Outfitting your home with aging-in-place features can help you prevent accidents and make your home suitable for years to come
By Gina Roberts-Grey
About one in six Americans 65 and older will suffer a fall in the next three months, with about a third of those people sustaining injuries such as a broken hip, according to a new report released by the U.S. Centers for Disease Control,
“Slips and falls are usually completely avoidable,” says Ruth E. Thaler-Carter co-author of “The Who, What and Where of Elder Care: A handy, step-by-step guide to help navigate the maze of caregiving” published by LifeBridge Health.
To prevent you or a loved one from taking a tumble or having an accident, Thaler-Carter suggests increasing the wattage of light bulbs around your home. “As we age, we need more light to see clearly in hallways, stairways, basements and garages,” says Thaler-Carter, who lives in Rochester.
Increase the wattage of light bulbs throughout your house for better visibility. To reduce the chance you’ll trip or fall on your way to the bathroom, install nightlights to illuminate the route you travel.
Once your way is well-lit, turn your attention to your feet. Or more specifically, what might trip up your feet. Make sure your walkways and stairs are clear of debris and all paths in between furniture are wide enough to fit a walker, in case it’s ever necessary. Thaler-Carter says, “Ideally, you should remove all throw rugs, but if you’re attached to them, secure them to the floor with double faced tape.”
Stay off step ladders, another cause of falls, by arranging closets and cabinets putting items most frequently used within reach. “Ridding your home of many potential dangers can usually be done in a weekend,” says Thaler-Carter, “time well spent considering it can save you months of recovering from a nasty fall.”
Getting your “place” ready—Preventing a slip or fall isn’t the only way to get your home ready for the coming years. Aging-in-place remodeling projects preserve independence, increase accessibility and convenience.
Many modifications are minor and include things like placing a bench or chair near all entrances to set down purchases or slip your shoes on and off, or using phones with buttons — like the Ameriphone P300 Picture Phone, which uses photos to represent speed dial numbers of family, doctors, etc, and make it easier to call loved ones or for help The phone is available though www.amazon.com from about $30.
Some of the easiest and most affordable aging-in-place projects, says Andrew J. Borislow, independent living strategist, and certified aging-in-place specialist, are designed to help you keep your balance. “Non-slip strips on your tub or shower floor, non-skid mats on the bathroom floor and ADA approved (www.adaappliances.com) grab bars inside and right outside the tub or shower and by the toilet add steadying support in slippery situations.”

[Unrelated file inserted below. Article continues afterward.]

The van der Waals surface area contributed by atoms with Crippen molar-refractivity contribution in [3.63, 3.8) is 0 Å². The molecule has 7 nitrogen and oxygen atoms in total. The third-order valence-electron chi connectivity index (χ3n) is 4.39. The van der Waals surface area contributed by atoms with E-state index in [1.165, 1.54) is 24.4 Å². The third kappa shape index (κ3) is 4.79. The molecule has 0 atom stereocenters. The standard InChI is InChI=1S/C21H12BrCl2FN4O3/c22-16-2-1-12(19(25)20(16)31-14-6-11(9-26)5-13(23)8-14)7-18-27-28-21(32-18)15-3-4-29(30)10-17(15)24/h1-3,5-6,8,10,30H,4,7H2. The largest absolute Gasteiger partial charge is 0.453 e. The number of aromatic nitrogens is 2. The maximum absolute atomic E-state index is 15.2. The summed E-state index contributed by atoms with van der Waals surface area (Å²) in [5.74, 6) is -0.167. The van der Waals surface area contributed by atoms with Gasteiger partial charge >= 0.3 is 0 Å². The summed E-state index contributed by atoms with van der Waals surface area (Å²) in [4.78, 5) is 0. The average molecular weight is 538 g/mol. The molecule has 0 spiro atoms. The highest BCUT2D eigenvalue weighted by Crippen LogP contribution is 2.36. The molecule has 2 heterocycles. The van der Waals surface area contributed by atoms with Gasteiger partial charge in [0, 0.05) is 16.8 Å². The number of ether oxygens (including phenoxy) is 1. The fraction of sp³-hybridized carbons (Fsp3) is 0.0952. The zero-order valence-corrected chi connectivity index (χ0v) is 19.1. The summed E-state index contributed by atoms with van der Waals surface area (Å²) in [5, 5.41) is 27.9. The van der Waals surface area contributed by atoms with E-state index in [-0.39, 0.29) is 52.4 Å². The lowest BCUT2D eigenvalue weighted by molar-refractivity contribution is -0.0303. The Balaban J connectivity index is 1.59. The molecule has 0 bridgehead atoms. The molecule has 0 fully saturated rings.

Another element to aging-in-place designs alleviates pain and discomfort in your home. Swap round, interior doorknobs with lever style ones and add easy-to-grasp handles and pulls to all cabinet doors and drawers to make it easier for arthritic hands to maneuver. “Adding sliding shelves and lazy susans in your cabinets make tracking down pot lids and cooking easier,” says Borislow.
Borislow says in addition to minor changes, many boomers are opting to outfit their homes with amenities usually found in extended care facilities to remain in their home no matter what health issues may arise.
“Seniors are making over their kitchens, building countertops that are wheelchair accessible, lowering stair riser heights and making stair treads wider to fit walkers and canes,” he says.
One essential aspect of an aging-in-place kitchen design is raising the dishwasher approximately 10 inches higher than it traditionally sits. “It’s tough to reach down and to the back of a dishwasher, especially for people in a wheelchair or walker,” says Borislow.
Some other elements to consider when outfitting your house with aging-in-place features are installing hand railings on both sides of the stairs to ensure safe travel in either direction, non slip tile flooring made with a slight grit texture in the bathroom for preventing falls due to wet feet and raising electrical outlets so you won’t need to bend over to plug or unplug things.
Borislow says one new aging-in-place device gaining popularity with boomers is a barrier free shower that doesn’t require stepping up into a shower. “It enables wheelchair or walker use, and when paired with a handheld showerhead it accommodates just about any bathing need.”
Despite home safety and aging-in-place modifications, it may be time to consider hiring an aide when everyday activities like bathing or showering, dressing, getting in or out of bed or a chair, using the toilet, and eating get difficult. “Many are reluctant to discuss these issues, but find once they do, they’re grateful for the assistance an aide provides,” says Gail Gazelle, a medical doctor and clinical professor of medicine at Harvard Medical School, in Cambridge, Massachusetts.
Aides help with hygiene tasks like bathing or shaving, light or heavy housekeeping and meal preparation.
Home care aides also provide care for your pet. With locations from coast to coast, FETCH! Pet Care (www.fetchpetcare.com) offers a full range of services that meet every need and budget, including boarding and daycare in the sitter’s home, overnight sitting or daily visits in your home, private and group dog walks, pet taxiing, yard pet waste removal and miscellaneous home care.
Regardless of what you do to get your home ready for your golden years, experts agree it’s best to start early. “It’s easier to make changes at your leisure, than when you’re rushed to do so because of an immediate need,” says Borislow.